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VIDEO: Reconciling Stó:lō Place Names

7 Jun 2024 1:20 PM | Anonymous member (Administrator)

This presentation was delivered by Dr. Si:yémia Albert "Sonny" McHalsie and Dr. Keith Thor Carlson at the BC Historical Federation Conference on May 4, 2024 at the Gathering Place at the University of the Fraser Valley's Chilliwack Campus.

Si:yémiya is the Cultural Advisor / Sxweyxwiyam (Historian) at the Stó:lō Research and Resource Management Centre, Stó:lō Nation, in Chilliwack, B.C. He is also an instructor at the University of the Fraser Valley, and has taught in the past for the University of Victoria for the Ethnohistory Field School. Si:yémiya is an active researcher and publisher, having authored and co-authored various articles and books over the past twenty-five years. The guiding principle behind his research is the ancient Stó:lō tradition of “being of good mind.” His areas of expertise include Stó:lō place names, sxwōxwiyám (ancient narratives) and sqwélqwel (family histories), fishing, and oral history.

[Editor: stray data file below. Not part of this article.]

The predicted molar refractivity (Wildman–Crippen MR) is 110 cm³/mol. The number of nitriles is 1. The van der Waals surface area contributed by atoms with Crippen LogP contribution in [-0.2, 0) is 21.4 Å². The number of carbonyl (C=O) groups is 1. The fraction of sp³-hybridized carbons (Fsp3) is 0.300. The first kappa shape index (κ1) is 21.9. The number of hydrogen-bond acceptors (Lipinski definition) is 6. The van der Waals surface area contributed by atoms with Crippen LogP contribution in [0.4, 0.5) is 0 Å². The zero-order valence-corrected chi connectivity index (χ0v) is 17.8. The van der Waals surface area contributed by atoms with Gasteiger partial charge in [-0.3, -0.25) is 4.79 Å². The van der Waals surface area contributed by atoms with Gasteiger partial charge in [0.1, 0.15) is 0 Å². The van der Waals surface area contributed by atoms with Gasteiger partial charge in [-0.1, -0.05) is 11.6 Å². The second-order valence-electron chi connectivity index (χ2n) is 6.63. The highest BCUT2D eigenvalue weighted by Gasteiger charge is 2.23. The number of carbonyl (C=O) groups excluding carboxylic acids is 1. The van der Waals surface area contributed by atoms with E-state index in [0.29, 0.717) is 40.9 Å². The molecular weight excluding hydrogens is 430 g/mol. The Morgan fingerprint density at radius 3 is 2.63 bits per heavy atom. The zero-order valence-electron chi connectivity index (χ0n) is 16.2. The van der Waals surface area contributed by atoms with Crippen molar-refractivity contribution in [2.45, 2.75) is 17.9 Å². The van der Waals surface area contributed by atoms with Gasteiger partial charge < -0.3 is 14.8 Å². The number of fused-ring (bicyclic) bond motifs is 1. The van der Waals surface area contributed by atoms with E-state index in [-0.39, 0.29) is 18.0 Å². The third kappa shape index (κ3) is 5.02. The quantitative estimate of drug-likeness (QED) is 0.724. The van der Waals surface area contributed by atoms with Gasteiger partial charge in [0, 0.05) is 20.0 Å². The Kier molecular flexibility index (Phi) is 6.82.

Professor Keith Thor Carlson holds the Canada Research Chair in Indigenous and Community-Engaged History at the University of the Fraser Valley, where he has additionally been appointed Director of the Peace and Reconciliation Centre. Keith has been partnering with Coast Salish communities, especially the Stó:lō, to help document and interpret history and cultural traditions since 1992. His research is designed and executed collaboratively with Indigenous communities to meet community-identified priorities.

Si:yémiya takes you to places within S'ólh Téméxw, sharing Hal'qeméylem place names, and telling some of the sxwōxwiyám (ancient stories) and sqwélqwel (personal and family histories) that give shape to Stó:lō culture, history and people.

Dr. Carlson explains how place-naming is an integral component of the settler colonial process, and suggests ways in how we can take action to move towards decolonizing, re-Indigenizing, and re-naming places that are known to have original Indigenous names.

Si:yémiya provided examples of place names that guided Indigenous communities while travelling that reflected their knowledge of sites with bountiful food resources; that commemorated historical events and occurrences; and that documented stories of origin and transformation.

Carlson spoke to the process by which colonialists asserted a degree of control by naming spaces and associating new memories that reflected settler heritages. He suggests empowering Indigenous communities to create policies and processes that lead to re-naming on Indigenous terms.

Filming and editing by Elwin Xie, BC Historical Federation.

British Columbia Historical Federation
PO Box 448, Fort Langley, BC, Canada, V1M 2R7


The Secretariat of the BCHF is located on the unceded territories of the Coast Salish speaking Peoples. 

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